On the Water: Snook season to reopen in September
Snook is a Southwest Florida game fish that is known for its unparalleled fighting ability, tenacity and great table fare. Traits that made the species such a popular inshore target also have led to some of the strictest fish regulations in the state.
Even with lengthy closed seasons and a narrow slot, many feel snook stocks aren’t where they should be. January 2010 delivered a severe blow to snook populations as record cold killed them by the thousands. It’s possible as many as 70 to 80 percent of the snook population in Southwest Florida perished with the cold. An emergency closure on snook season immediately followed and season remained closed for nearly four years to allow them to rebound.
While many anglers are anticipating season with the opportunity to bring a snook home for dinner, others believe that stocks have not made a sufficient recovery and all fish should be released. Whatever side of the fence you fall on, the season is open as of the first day of September. If you catch a legal size fish and bring it home or you choose to catch and release them all, there is no right or wrong, just what you believe is right.
During the closed season, snook are still a very popular target to catch and release, past studies show a mortality rate of around 2 percent for released fish. With the narrow 5-inch gap (28-33) to be a legal, or keeper fish, it’s not easy to catch one in the slot, so most fish are still caught and released whether season is open or not.
History shows at one time snook weren’t a popular fish at all, in fact they had little food value. Pre-World War II, snook were known as “soap fish,” back then the skin was seldom removed from a filet before consumption; the thick hide of a snook gave the meat a strong, nasty, soapy taste. Snook were caught and sold commercially for cat food and fertilizer, but not much else.
Eventually people figured out how good the meat was with the skin removed and snook were commercially fished heavily, with stocks declining until the late ’50s when they were given game fish status. Over the past 30 or so years we have seen the seasons shorten and slot size reduced in attempts to manage the increasingly popular fish.
What makes snook so popular? Along with their fighting abilities and great taste, they can be stubborn and are often a real challenge to entice to take a bait, especially the large ones. But when you do hook up, there is no other fish that equals their ability to make drag screaming runs, jumps and instinctively know where and how to get to any type structure and part ways.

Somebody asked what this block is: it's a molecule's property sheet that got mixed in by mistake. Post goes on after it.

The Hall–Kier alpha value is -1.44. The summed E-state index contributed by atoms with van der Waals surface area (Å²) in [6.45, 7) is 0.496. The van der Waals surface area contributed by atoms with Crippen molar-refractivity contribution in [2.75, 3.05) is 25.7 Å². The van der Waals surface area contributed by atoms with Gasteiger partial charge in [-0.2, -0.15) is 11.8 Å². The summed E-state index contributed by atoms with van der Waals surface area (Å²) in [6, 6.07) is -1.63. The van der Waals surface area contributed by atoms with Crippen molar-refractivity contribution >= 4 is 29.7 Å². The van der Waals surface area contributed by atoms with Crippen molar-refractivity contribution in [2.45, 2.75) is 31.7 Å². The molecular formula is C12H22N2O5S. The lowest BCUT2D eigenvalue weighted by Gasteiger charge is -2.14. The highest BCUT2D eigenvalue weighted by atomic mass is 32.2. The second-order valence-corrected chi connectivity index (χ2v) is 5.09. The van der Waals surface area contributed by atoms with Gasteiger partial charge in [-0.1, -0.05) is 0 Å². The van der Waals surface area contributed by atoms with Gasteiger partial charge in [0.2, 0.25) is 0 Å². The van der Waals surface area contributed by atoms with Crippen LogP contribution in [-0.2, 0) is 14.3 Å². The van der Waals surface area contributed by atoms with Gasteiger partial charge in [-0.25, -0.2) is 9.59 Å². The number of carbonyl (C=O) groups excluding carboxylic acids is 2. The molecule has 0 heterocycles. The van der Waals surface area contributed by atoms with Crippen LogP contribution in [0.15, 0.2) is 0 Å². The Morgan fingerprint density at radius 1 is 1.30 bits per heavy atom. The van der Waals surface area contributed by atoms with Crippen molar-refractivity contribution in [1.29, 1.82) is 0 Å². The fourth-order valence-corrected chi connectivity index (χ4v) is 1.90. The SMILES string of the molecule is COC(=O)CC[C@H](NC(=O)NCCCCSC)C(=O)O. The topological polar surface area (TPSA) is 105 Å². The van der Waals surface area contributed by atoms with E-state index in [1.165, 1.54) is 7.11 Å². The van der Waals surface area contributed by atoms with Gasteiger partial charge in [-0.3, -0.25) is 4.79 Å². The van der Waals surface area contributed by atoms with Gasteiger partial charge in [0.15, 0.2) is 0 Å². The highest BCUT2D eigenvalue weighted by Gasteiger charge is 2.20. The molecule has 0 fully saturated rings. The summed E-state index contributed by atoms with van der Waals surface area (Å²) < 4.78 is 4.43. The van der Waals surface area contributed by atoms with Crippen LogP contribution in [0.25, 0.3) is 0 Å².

Words of caution, when you hook into your first good one or have a great day of snook fishing, expect to become addicted or, for some, obsessed. I got hooked at a very early age; to this day there is not a fish that swims that I would rather catch. To me they are the ultimate shallow water gamefish.
Despite the fact they can be finicky, you can catch them without a lot of expense, at any time, day or night. Whether you are fishing from an expensive tricked out boat or standing on a bridge or pier, if you do a little homework, you can catch snook. In fact, the state record is 44 pounds 3 ounces; it was caught on April 25, 1984, from the Big Carlos Pass Bridge on Fort Myers Beach. Bob De Cosmo, the gentleman who landed the record fish, was the bridge tender at Big Carlos Pass at the time and was also my neighbor in Matlacha. He had the big fish mounted on his wall; let me tell you, it was impressive.
If anglers fish smart, respect the resource and use common sense, I believe local the snook population will continue to increase with open seasons. Most fish landed are not in the legal slot (28-33 inches)- if you land them quickly, handle them gently and quickly return them to the water, it will increase the odds of survival. If using live or natural baits, only use circle hooks. I do not know why circle hooks are not mandated for inshore fishing, they are for grouper and snapper offshore. Fish are very seldom hooked deep on circles, most are in the corner of the mouth, causing minimal harm to the fish.
Snook are continuing to make a recovery and I believe most anglers agree the numbers are on the rise. With good management and educating anglers to respect the fishery, hopefully we can reap the benefits for years to come.
Along with a salt water fishing license, you are required to purchase an annual snook stamp to possess a legal fish. It’s a good idea to visit www.myfwc.com and read up on current regulations that include size, possession limit, season, and measuring techniques.
If you have a fishing report or for charter information, please contact us at 239-283-7960, on the Web at www.fishpine-island.com or email: email@example.com
Have a safe week and good fishin’.